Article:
Women Campaigning for Equality

Sun, Oct 19, 2003


IranDokht / By Pari Esfandiari

Pari Esfandiari: Many courageous women throughout time, and of many different regions, have stood up and made their voices heard, both within larger movements and through their own efforts on the behalf of human rights, peace, and freedom. They have shaped and transformed the progress of the global community by working toward the sustainability of an environment of peace and prosperity for all. Although, many of these same women have faced castigation and enforced exile from their homelands, they have and will continue to struggle on in the face of seemingly insurmountable odds and defeat them again and again. Without the contributions of both group struggle and one-woman-campaigns made up of activists such as these, the world and all its peoples would deeply feel the loss of so many gains that have been fought for and won by such humane generosity and self-sacrifice.

The importance of women’s rights groups such as the WLP should not be overlooked nor should the contributions of individual women to the world-wide struggle for peace, freedom, and equal human rights, women such as Mahnaz Afkhami, the Founder and President of the Women’s Learning Partnership. She is also the Executive Director of the Foundation for Iranian Studies, and the former Minister of State for Women’s Affairs in Iran. Ms. Afkhami is a strong proponent of women’s rights and has been the president of many international groups that have sought to help advance women’s status in the world community. She is the author of various publications that can be found and read in many different languages in many parts of the world. She now lives in exile in the US and recently took part in a conference entitled, “Clash or Consensus? Gender and Human Security in a Globalized World” sponsored by the WLP.

Pari: As the former Secretary General of the Women’s Organization of Iran and Minister of State for Women’s Affairs, how have your past experiences affected your views and your life in exile in relation to the women’s movement?

Mahnaz: My past experiences in Iran taught me a great deal, much of which I am currently using in my work in the international women”s rights community. What I learned working at the grassroots, as well as the grasstops levels, helped me give shape to the theory and to develop the methodology of the leadership concepts we are now working on in the Global South, particularly in the Middle East and North Africa.

Pari: Within your experiences of promoting human rights and women’s rights, both from governmental and non-governmental organizations, what do you think are the key differences between these two types of organizations?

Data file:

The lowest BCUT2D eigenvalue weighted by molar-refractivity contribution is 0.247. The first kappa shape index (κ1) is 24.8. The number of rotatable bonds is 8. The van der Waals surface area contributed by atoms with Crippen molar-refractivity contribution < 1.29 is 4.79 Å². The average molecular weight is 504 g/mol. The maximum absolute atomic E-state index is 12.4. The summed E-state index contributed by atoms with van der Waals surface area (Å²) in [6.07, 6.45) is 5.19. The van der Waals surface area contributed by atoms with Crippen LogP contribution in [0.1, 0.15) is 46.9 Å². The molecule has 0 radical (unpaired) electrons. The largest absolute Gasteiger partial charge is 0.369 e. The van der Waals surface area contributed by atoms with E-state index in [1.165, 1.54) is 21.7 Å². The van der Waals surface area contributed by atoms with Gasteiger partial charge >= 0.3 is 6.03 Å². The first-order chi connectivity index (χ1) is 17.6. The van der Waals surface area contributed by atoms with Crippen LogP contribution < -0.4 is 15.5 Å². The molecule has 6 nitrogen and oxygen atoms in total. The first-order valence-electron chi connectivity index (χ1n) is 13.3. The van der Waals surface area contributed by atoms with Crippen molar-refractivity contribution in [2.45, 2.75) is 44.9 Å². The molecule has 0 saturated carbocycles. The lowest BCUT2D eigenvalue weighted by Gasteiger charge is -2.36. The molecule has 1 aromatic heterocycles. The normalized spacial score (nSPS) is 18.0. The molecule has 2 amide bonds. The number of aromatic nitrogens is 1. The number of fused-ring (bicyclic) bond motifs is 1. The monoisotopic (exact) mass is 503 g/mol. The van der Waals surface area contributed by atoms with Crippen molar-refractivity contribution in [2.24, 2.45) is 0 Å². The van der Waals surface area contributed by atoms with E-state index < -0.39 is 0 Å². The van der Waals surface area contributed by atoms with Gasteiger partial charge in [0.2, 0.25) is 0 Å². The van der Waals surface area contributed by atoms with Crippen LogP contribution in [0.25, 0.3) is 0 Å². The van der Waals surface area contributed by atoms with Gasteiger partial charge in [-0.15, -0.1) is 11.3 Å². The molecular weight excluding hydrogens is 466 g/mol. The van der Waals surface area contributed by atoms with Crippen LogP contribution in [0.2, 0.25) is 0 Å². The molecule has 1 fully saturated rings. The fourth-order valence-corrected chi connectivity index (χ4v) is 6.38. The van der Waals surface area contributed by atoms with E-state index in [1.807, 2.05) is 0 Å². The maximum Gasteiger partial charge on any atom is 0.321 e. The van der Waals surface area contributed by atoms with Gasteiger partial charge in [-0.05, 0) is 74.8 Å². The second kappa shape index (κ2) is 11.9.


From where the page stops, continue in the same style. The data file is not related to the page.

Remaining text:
Mahnaz: When I was first invited to join the cabinet of Mr. Hoveyda as Minister of State for Women”s Affairs, I was uncertain as to the effectiveness of the role I might be able to play in the government. At that time, that is January 1, 1976, there was only one other woman in the world with that title and that was Francoise Giroux of France. There were no models to follow and no job descriptions. Now there are nearly fifty such positions in the world and various models to follow. Not having a precedent was, in a way, helpful. We were able to suggest what the job should be in ways that were very effective and to gain acceptance. This may not have been possible after the more limited models were developed in other countries to shape the function and the job description of Minister of State for Women”s Affairs. Later, we soon found that there was a tendency to ghettoize women”s issues by those in authority who would point to the Minister of Women as the person responsible for issues related to women. We, on the other hand, took the position that “all issues are women”s issues” and that the work of the entire government–at minimum twelve ministries–directly impact women”s lives. So the cabinet agreed that twelve ministers including those of education, labor, mines and industries, health, higher education, plan and budget, agriculture, as well as heads of the literacy program and the radio and television organization, would participate in the High Council for women”s affairs. The ministers met twice a year, but the highest ranking deputies met with me every month to report on the progress in gender equality work and to help describe the challenges and develop projects to ensure women”s participation in development. Both the slogan “all issues are women”s issues” and the concept of “mainstreaming” that became popular in the 90”s, had been part of our conceptualization of activism for women in pre-revolutionary Iran. So to get back to your question, it is important for women to be where information is, where resources are allocated, where power to decide resides. However, it is also important to have strong non-governmental organizations that can be innovative in their thinking, break boundaries and create new spaces, and pressure the government and other powerful institutions for change. The dynamic interaction between the two is crucial and can give great results.

Pari: What is the Foundation for Iranian Studies and what role do you play there?

Mahnaz: The Foundation for Iranian Studies is an organization that was founded by a group of Iranian university professors in 1982 in order to help preserve the cultural heritage of Iran, and to provide cultural and intellectual activities for the exile community. The Foundation publishes “Iran Nameh,” a quarterly journal of Iranian Studies that is a much-respected multi-disciplinary literary, cultural, and historical research publication. The Foundation also has an archive of oral history interviews that cover a wide range of subjects from women to labor, from education to military affairs, from political parties, to opposition groups to the Pahlavi regime, through recorded memoirs of those who were first hand witnesses to historical events in each of these subject areas. The interviews are transcribed and edited and made available to researchers. The Foundation also has a series of publications for children. The Foundation organizes an annual distinguished lecture series to coincide with Norooz and gives an annual prize to the best Ph.D. dissertation on Iranian studies, and holds occasional concerts and painting exhibitions. The Women”s Center at the Foundation carries out research on women and has a collection of oral history memoirs of notable women. I am the Executive Director of the Foundation.